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Healy is the closest support player to O’Mahony before he picks, while Herring is drawing off Tipuric by posing a threat on the out-out carry. 

O’Mahony does well on his carry, using his right hand [white below] to give him some stability as he fights through the initial contact, while Healy and Herring latch on to provide further impetus.


The momentum from this carry is crucial as Wales are now left disorganised and condensed defensively.

As we can see below, Alun Wyn Jones [red] is still on the ground from the previous tackle, while Aaron Wainwright [also red] is only just getting back to his feet.


With Faletau calling for someone to fold to Wales’ right, Jake Ball drops in behind the ruck to do so and Wyn Jones [both white] then narrows in towards the ruck in response.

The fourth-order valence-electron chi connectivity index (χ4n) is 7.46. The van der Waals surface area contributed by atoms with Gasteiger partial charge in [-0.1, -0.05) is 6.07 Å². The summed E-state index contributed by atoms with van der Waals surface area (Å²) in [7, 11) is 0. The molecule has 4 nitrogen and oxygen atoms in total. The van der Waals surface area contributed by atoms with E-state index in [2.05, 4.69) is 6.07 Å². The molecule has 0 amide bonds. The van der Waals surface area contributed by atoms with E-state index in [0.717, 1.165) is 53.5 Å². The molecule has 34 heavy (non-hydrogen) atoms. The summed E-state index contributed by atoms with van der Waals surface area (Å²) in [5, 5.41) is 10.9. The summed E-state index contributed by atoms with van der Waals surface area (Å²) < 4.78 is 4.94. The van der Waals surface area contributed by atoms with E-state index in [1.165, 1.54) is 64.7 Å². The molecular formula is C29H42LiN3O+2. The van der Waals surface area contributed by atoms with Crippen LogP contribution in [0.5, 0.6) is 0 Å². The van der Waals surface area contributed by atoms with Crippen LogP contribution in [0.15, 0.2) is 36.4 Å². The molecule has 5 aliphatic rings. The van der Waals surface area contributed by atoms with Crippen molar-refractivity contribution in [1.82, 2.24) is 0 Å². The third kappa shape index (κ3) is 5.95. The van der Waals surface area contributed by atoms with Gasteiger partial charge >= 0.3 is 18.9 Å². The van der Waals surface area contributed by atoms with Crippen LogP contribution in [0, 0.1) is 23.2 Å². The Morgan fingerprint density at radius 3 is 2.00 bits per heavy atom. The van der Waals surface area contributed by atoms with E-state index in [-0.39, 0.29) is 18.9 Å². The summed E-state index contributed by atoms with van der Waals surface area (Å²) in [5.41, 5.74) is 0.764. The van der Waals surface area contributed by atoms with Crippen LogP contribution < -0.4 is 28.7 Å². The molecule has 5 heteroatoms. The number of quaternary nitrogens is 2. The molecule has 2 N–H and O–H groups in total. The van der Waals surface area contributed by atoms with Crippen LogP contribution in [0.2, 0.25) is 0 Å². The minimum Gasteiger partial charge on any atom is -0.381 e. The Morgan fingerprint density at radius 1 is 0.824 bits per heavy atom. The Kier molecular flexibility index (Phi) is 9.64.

As this is happening, Ireland sense an opportunity to their right.

Out-half Johnny Sexton [yellow below] is set up behind the ruck, while try-scorer Larmour [white] is to his right.


There is clearly an inviting space between Wales centre Nick Tompkins [blue] and left wing Josh Adams [red], who is concerned about Andrew Conway holding width for Ireland.

It’s important to note Wales fullback Leigh Halfpenny [green] here too, providing an extra defensive body. 

Wales should really have enough defenders here to deal with Ireland’s next phase but instead the home side finish.   


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It’s unclear who calls the play for Ireland – Larmour or Sexton – but they take the glimpse of opportunity ruthlessly against poor Welsh defence.

The pass from Murray here is one of several superb passes the scrum-half threw in an excellent performance for Ireland.